Young people are observed to have hornlike growth on their skulls. A new research points at the role of mobile phones in altering our skeletons. Prolonged use of phones is causing weight to shift from the spine to the back of the skull. This shift in weight is estimated to be the cause of the bone spurs. These protruding structures are called as enthesophytes.
The study is done by a team of two researchers at the University of the Sunshine Coast in Queensland, Australia. The research argues that the increasing trend of young people bending over at their phone screens is causing the anomaly in the human skeleton. The study is the first of its kind as it identifies for the first time the impact of technology on our physiological system.
These bumps can grow up to 3 to 5 millimeters in length. The researchers, however, took into account only the bumps that measured about 10 millimeters. The researchers examined various X-rays of the neck for their study. The research examined 218 such X-rays of people from the age group 18-30 years for one of its papers. Around 41% of those who showed signs of these bumps were young adults. The study also found men with a higher chance of developing the bumps.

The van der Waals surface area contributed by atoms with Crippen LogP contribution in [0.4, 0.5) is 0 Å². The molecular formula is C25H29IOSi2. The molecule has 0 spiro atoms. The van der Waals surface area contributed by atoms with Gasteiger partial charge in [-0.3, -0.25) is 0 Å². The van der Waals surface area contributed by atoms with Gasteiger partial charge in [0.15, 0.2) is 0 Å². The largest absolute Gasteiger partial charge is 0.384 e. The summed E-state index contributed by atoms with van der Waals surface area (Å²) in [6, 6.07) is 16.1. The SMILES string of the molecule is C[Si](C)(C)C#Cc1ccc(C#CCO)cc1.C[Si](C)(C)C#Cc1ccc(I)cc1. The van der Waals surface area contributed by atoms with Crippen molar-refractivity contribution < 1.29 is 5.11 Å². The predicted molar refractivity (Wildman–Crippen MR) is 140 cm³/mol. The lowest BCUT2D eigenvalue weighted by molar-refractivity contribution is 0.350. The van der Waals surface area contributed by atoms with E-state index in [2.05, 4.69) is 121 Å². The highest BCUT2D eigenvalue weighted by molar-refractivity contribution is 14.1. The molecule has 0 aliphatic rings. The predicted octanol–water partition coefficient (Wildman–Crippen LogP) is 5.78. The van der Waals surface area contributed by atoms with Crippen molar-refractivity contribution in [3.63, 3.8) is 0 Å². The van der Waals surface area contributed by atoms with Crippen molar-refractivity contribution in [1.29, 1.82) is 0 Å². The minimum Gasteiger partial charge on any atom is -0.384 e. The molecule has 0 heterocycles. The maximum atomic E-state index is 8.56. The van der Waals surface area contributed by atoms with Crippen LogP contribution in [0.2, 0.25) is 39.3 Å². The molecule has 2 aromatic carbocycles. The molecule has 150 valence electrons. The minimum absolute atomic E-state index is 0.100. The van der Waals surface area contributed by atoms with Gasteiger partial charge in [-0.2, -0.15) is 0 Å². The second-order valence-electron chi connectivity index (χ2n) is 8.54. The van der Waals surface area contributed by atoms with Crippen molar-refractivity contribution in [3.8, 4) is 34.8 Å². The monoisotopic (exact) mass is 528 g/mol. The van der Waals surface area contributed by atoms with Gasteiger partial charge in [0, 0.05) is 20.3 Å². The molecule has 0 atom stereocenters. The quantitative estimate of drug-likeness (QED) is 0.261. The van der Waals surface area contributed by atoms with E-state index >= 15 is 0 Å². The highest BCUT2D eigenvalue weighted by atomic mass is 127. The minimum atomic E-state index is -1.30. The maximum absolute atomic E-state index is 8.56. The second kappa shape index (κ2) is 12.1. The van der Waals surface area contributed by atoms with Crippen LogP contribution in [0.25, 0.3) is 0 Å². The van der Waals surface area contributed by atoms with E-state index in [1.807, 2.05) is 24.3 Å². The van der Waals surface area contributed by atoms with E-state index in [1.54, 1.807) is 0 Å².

David Shahar, the paper’s first author, said that the malformation can cause serious pain in the neck and upper back. The bump can also cause chronic headaches. Shahar in the paper said, “People are more sedentary; they put their head forward, to look at their devices. That requires an adaptive process to spread the load.” The extra growth of these bone-like features is similar to our skin developing callosity due to continuous pressure. The effect is known as the ‘enlarged external occipital protuberance’ takes a long time to develop. This suggests that adjusting our posture while using such objects can prevent the effect from taking place.
John is the Editor-in-Chief of Report Herald. He has an experience of 13 years in the journalism field. John writes on Science and Technology news for Report Herald.